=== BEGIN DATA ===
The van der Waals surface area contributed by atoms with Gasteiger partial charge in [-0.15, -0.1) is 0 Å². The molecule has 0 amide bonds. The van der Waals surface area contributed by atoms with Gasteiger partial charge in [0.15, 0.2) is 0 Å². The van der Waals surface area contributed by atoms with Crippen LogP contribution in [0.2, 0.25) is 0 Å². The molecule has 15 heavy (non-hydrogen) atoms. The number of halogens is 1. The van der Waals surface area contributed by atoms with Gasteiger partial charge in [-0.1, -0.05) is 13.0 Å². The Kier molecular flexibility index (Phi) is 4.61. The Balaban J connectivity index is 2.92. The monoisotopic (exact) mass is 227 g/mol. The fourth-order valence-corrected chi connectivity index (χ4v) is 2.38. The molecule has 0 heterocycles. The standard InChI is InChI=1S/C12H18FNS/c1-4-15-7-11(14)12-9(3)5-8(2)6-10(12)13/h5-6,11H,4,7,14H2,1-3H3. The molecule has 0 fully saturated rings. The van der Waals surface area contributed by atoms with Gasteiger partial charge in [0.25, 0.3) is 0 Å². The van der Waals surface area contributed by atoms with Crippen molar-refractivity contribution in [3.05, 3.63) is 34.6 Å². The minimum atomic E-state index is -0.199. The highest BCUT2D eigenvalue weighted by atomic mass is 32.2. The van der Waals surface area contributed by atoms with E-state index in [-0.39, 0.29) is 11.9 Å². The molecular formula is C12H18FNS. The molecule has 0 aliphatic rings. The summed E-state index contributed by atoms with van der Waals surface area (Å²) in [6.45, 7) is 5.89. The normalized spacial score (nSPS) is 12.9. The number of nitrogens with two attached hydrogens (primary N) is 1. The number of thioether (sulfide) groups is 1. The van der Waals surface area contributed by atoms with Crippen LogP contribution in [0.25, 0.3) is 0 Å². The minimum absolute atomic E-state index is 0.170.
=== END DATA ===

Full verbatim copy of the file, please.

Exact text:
The van der Waals surface area contributed by atoms with Gasteiger partial charge in [-0.15, -0.1) is 0 Å². The molecule has 0 amide bonds. The van der Waals surface area contributed by atoms with Gasteiger partial charge in [0.15, 0.2) is 0 Å². The van der Waals surface area contributed by atoms with Crippen LogP contribution in [0.2, 0.25) is 0 Å². The molecule has 15 heavy (non-hydrogen) atoms. The number of halogens is 1. The van der Waals surface area contributed by atoms with Gasteiger partial charge in [-0.1, -0.05) is 13.0 Å². The Kier molecular flexibility index (Phi) is 4.61. The Balaban J connectivity index is 2.92. The monoisotopic (exact) mass is 227 g/mol. The fourth-order valence-corrected chi connectivity index (χ4v) is 2.38. The molecule has 0 heterocycles. The standard InChI is InChI=1S/C12H18FNS/c1-4-15-7-11(14)12-9(3)5-8(2)6-10(12)13/h5-6,11H,4,7,14H2,1-3H3. The molecule has 0 fully saturated rings. The van der Waals surface area contributed by atoms with Gasteiger partial charge in [0.25, 0.3) is 0 Å². The van der Waals surface area contributed by atoms with Crippen molar-refractivity contribution in [3.05, 3.63) is 34.6 Å². The minimum atomic E-state index is -0.199. The highest BCUT2D eigenvalue weighted by atomic mass is 32.2. The van der Waals surface area contributed by atoms with E-state index in [-0.39, 0.29) is 11.9 Å². The molecular formula is C12H18FNS. The molecule has 0 aliphatic rings. The summed E-state index contributed by atoms with van der Waals surface area (Å²) in [6.45, 7) is 5.89. The normalized spacial score (nSPS) is 12.9. The number of nitrogens with two attached hydrogens (primary N) is 1. The number of thioether (sulfide) groups is 1. The van der Waals surface area contributed by atoms with Crippen LogP contribution in [0.25, 0.3) is 0 Å². The minimum absolute atomic E-state index is 0.170.